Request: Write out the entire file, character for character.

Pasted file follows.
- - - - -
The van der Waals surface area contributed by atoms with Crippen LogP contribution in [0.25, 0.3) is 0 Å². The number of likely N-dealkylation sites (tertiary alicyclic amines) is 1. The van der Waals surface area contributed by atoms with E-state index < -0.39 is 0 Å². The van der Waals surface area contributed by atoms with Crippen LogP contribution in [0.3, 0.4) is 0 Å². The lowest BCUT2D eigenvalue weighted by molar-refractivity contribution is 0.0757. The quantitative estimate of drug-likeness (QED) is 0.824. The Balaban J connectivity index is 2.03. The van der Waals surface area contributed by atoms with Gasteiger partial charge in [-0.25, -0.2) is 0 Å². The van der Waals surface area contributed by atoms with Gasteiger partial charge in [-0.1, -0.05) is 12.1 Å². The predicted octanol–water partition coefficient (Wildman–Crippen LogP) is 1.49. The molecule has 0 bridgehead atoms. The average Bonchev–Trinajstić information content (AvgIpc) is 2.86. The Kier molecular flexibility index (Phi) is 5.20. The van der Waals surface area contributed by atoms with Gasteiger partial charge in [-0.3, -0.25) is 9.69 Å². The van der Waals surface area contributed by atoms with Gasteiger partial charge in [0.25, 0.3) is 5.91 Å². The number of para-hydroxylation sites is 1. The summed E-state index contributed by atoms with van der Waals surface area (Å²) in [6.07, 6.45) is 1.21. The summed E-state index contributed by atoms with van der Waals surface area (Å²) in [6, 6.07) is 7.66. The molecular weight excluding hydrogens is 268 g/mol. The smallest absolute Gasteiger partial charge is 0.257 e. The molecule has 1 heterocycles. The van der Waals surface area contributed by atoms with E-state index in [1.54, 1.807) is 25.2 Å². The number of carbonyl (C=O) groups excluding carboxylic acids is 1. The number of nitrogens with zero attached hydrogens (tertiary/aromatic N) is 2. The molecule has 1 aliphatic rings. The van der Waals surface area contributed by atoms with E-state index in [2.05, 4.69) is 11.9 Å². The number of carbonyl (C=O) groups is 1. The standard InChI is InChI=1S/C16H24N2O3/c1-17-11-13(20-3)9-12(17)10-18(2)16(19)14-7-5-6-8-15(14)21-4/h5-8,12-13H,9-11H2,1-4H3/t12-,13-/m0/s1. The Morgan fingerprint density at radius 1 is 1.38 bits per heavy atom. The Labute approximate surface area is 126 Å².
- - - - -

The van der Waals surface area contributed by atoms with Crippen LogP contribution in [0.25, 0.3) is 0 Å². The number of likely N-dealkylation sites (tertiary alicyclic amines) is 1. The van der Waals surface area contributed by atoms with E-state index < -0.39 is 0 Å². The van der Waals surface area contributed by atoms with Crippen LogP contribution in [0.3, 0.4) is 0 Å². The lowest BCUT2D eigenvalue weighted by molar-refractivity contribution is 0.0757. The quantitative estimate of drug-likeness (QED) is 0.824. The Balaban J connectivity index is 2.03. The van der Waals surface area contributed by atoms with Gasteiger partial charge in [-0.25, -0.2) is 0 Å². The van der Waals surface area contributed by atoms with Gasteiger partial charge in [-0.1, -0.05) is 12.1 Å². The predicted octanol–water partition coefficient (Wildman–Crippen LogP) is 1.49. The molecule has 0 bridgehead atoms. The average Bonchev–Trinajstić information content (AvgIpc) is 2.86. The Kier molecular flexibility index (Phi) is 5.20. The van der Waals surface area contributed by atoms with Gasteiger partial charge in [-0.3, -0.25) is 9.69 Å². The van der Waals surface area contributed by atoms with Gasteiger partial charge in [0.25, 0.3) is 5.91 Å². The number of para-hydroxylation sites is 1. The summed E-state index contributed by atoms with van der Waals surface area (Å²) in [6.07, 6.45) is 1.21. The summed E-state index contributed by atoms with van der Waals surface area (Å²) in [6, 6.07) is 7.66. The molecular weight excluding hydrogens is 268 g/mol. The smallest absolute Gasteiger partial charge is 0.257 e. The molecule has 1 heterocycles. The van der Waals surface area contributed by atoms with E-state index in [1.54, 1.807) is 25.2 Å². The number of carbonyl (C=O) groups excluding carboxylic acids is 1. The number of nitrogens with zero attached hydrogens (tertiary/aromatic N) is 2. The molecule has 1 aliphatic rings. The van der Waals surface area contributed by atoms with E-state index in [2.05, 4.69) is 11.9 Å². The number of carbonyl (C=O) groups is 1. The standard InChI is InChI=1S/C16H24N2O3/c1-17-11-13(20-3)9-12(17)10-18(2)16(19)14-7-5-6-8-15(14)21-4/h5-8,12-13H,9-11H2,1-4H3/t12-,13-/m0/s1. The Morgan fingerprint density at radius 1 is 1.38 bits per heavy atom. The Labute approximate surface area is 126 Å².